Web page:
The Sonos app is not only the way you’ll adjust the Move 2’s settings like treble/bass, but it’s also an incredibly powerful tool for finding and playing music. You can add virtually any streaming music service, plus any personal music libraries you may have stored on a computer in your home, and search them all simultaneously. From there, you can build playlists that pull tracks from any of these sources and, if you have more than one Sonos speaker, choose to play the same music everywhere, or different selections in each location.
I’ve only seen one platform come anywhere close to Sonos’ level of software sophistication, but that platform — LinkPlay’s Wiim — doesn’t work with any wireless speakers yet.
Sonos Move 2: battery life and connections
The best parts of the Move 2’s design are invisible. Like the Era 100 and Era 300, the USB-C port on the back of the Move 2 is now a highly versatile interface. It can be used with two optional adapters. A($19) lets you connect external analog audio sources like a turntable. And a ($39) adds an Ethernet jack next to the line-in port in case you’d like to use a wired network connection. These are two great features the first Move lacked.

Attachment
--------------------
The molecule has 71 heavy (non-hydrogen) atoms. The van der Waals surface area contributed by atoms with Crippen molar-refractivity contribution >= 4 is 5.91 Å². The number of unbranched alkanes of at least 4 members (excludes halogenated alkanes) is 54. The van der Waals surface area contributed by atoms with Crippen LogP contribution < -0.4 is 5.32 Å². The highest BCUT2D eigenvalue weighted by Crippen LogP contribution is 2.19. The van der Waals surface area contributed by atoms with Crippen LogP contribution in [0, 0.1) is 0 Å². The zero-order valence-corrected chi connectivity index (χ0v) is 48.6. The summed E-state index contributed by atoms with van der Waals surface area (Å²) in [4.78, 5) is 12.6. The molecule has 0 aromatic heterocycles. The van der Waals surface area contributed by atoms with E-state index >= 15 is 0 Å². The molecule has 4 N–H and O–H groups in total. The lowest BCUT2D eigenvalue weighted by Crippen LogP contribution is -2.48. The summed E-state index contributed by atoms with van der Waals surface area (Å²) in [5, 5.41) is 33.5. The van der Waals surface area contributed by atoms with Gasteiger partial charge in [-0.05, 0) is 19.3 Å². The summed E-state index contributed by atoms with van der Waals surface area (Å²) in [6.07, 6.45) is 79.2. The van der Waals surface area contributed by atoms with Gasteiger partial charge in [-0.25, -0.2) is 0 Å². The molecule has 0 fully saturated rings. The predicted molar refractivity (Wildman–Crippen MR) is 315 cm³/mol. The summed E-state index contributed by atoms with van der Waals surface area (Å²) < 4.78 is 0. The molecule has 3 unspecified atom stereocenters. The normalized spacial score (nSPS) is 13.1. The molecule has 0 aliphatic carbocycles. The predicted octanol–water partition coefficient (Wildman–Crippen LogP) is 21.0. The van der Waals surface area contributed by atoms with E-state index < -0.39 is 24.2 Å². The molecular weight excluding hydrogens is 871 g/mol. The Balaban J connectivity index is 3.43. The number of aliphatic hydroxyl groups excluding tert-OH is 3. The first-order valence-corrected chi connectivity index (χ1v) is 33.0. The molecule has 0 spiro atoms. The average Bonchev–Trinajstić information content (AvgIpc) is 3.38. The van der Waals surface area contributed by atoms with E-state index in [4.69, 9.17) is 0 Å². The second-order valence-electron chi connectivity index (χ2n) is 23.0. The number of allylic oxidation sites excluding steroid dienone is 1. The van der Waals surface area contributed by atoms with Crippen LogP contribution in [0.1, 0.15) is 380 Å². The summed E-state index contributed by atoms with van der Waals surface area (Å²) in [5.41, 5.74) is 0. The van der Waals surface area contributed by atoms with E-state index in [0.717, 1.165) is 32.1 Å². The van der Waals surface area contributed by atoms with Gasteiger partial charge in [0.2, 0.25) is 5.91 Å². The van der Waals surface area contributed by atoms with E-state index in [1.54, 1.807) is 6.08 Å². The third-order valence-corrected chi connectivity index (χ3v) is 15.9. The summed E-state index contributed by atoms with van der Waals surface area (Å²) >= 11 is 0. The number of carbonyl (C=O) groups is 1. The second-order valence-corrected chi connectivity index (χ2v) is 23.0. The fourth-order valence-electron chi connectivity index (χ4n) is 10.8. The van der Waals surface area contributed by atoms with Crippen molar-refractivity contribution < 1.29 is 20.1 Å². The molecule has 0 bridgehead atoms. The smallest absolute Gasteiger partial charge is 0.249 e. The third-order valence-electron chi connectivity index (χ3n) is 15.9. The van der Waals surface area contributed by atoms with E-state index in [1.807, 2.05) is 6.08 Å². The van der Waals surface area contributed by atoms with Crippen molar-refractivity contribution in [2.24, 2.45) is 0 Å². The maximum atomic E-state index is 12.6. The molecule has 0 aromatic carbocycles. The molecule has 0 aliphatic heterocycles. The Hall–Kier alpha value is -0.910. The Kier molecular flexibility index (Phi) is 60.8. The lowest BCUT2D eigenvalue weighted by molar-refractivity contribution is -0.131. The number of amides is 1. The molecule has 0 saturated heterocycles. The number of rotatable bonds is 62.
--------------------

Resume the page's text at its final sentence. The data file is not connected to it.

The 3.5mm adapter is particularly useful. Our 19-inch kitchen TV has lousy built-in speakers. so we’ve always connected to an external speaker via the headphone jack. That gave us better sound. but at the cost of complexity and clutter. That external speaker needed to be turned on every time we wanted to watch TV, plus we still had a Sonos One speaker nearby so we could stream music. With the 3.5mm adapter, the Move 2 is able to seamlessly switch between being our TV speaker and our streaming speaker, automatically selecting the analog input as soon as it detects audio coming in on that port.
As before, you can use the USB-C port to charge the speaker when away from its cradle — although you’ll need a powerful USB-C Power Delivery (PD) charger — but now you can use the Move 2’s internal battery to charge your other devices.
Speaking of the Move 2’s battery, Sonos has more than doubled its playback time to up to 24 hours, versus 11 hours on the original Move. Its standby time is now much longer, too. The original Move was supposed to last 120 hours in standby mode, but it typically cuts out after about 24 hours. Once the Move 2 was fully charged, it happily stayed in standby mode for five days. Like the first-gen, the battery is a replaceable unit that can be accessed via hidden screws on the bottom of the speaker.